October 1, 1963 —
October 29, 1963.
APPEAL from an order of the circuit court for La Crosse county: LINCOLN NEPRUD, Circuit Judge. Affirmed.
For the appellant there was a brief by John K. Flanagan, city attorney, and William J. Sauer, assistant city attorney, and oral argument by Mr. Flanagan.
For the respondent there was a brief by Bosshard, Arneson Sundet and Patrick R. Doyle, all of La Crosse, and oral argument by Philip G. Arneson.
Order entered December 21, 1962, denying defendant's motion for summary judgment. Defendant appealed.
Plaintiff brought action against the city of La Crosse, claiming damages for personal injury. She alleged that her injury occurred when an automobile in which she was riding dropped into a depression in a city street, and the under-carriage hit a manhole cover.
The complaint alleged that the accident occurred at 8:45 p. m., March 11, 1962, at the intersection of Third and Pearl streets; the street was "insufficient and in lack of repair in that the intersection had washed out causing a depression;" said defect was known to the city, or in the exercise of ordinary care should have been known to the city.
The city moved for summary judgment and presented affidavits of the superintendent of streets and his employees, and a certified copy of a record of the weather bureau. These documents established that certain streets, including the intersection, had needed repair because of "breakup;" on March 9, 1962, all the holes were filled with crushed rock; the superintendent checked this and other repairs on the afternoon of March 10th and found the intersection in good condition; it was observed in good condition at 1 p. m., March 11th; on the morning of March 12th there were "a number of small holes" and the crushed rock had washed out because of traffic action and precipitation; there had been snow, sleet, and rain from 3 a. m., March 11th to 3 a. m., March 12th, 7.4 inches of snow and sleet and total water equivalent of .89 inches. The superintendent conceded that the filling with crushed rock was repair of a temporary nature, but asserted that permanent repairs were not practical because frost was in the ground.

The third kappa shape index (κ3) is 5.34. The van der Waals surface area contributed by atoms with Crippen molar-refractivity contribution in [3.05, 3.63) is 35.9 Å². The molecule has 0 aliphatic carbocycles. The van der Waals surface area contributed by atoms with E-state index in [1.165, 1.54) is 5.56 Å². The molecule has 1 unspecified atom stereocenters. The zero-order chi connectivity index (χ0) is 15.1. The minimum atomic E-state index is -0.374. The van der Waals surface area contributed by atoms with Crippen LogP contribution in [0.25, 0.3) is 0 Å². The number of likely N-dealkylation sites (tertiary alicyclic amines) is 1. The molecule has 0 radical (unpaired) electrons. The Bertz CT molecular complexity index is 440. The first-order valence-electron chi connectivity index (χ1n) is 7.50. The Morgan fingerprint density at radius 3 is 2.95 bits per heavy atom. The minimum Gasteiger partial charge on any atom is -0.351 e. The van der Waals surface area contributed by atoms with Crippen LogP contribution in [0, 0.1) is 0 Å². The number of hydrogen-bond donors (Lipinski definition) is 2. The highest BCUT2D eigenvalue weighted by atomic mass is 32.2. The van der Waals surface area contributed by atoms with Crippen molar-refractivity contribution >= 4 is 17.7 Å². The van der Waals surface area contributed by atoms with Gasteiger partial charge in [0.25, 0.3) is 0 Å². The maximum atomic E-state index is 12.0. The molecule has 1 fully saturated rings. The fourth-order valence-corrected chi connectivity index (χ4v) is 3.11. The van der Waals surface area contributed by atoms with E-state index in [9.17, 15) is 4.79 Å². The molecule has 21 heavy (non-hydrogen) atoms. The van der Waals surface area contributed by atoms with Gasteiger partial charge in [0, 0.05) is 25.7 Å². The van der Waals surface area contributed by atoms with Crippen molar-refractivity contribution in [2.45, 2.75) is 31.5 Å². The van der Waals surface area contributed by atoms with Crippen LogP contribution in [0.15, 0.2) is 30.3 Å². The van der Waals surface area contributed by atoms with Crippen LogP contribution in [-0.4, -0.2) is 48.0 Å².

Plaintiff presented two affidavits. Her attorney stated that Third street is a main-traveled arterial with extremely heavy traffic and is strictly supervised by the city police. He had discussed the matter with various employees of the police department and was informed that squad cars traverse Third street not less than six times per hour between 3 p. m. and 9 p. m. each day. Another individual asserted that on the same evening at 6:30 the front wheel of his car dropped into a depression at another point on Third street caused by washing away of gravel in a construction cut.
The circuit court concluded that there is a substantial issue of fact for determination and denied summary judgment.
It is undisputed that there had been holes within this intersection. Two days before the accident they were filled with crushed rock, but the repairs were washed out because of traffic action and precipitation which occurred over a number of hours. Holes reappeared. Their size is not shown in the affidavits except that the street superintendent called them "small." The alleged fact that there was a depression deep enough for the undercarriage of an automobile to strike a manhole cover was not specifically controverted.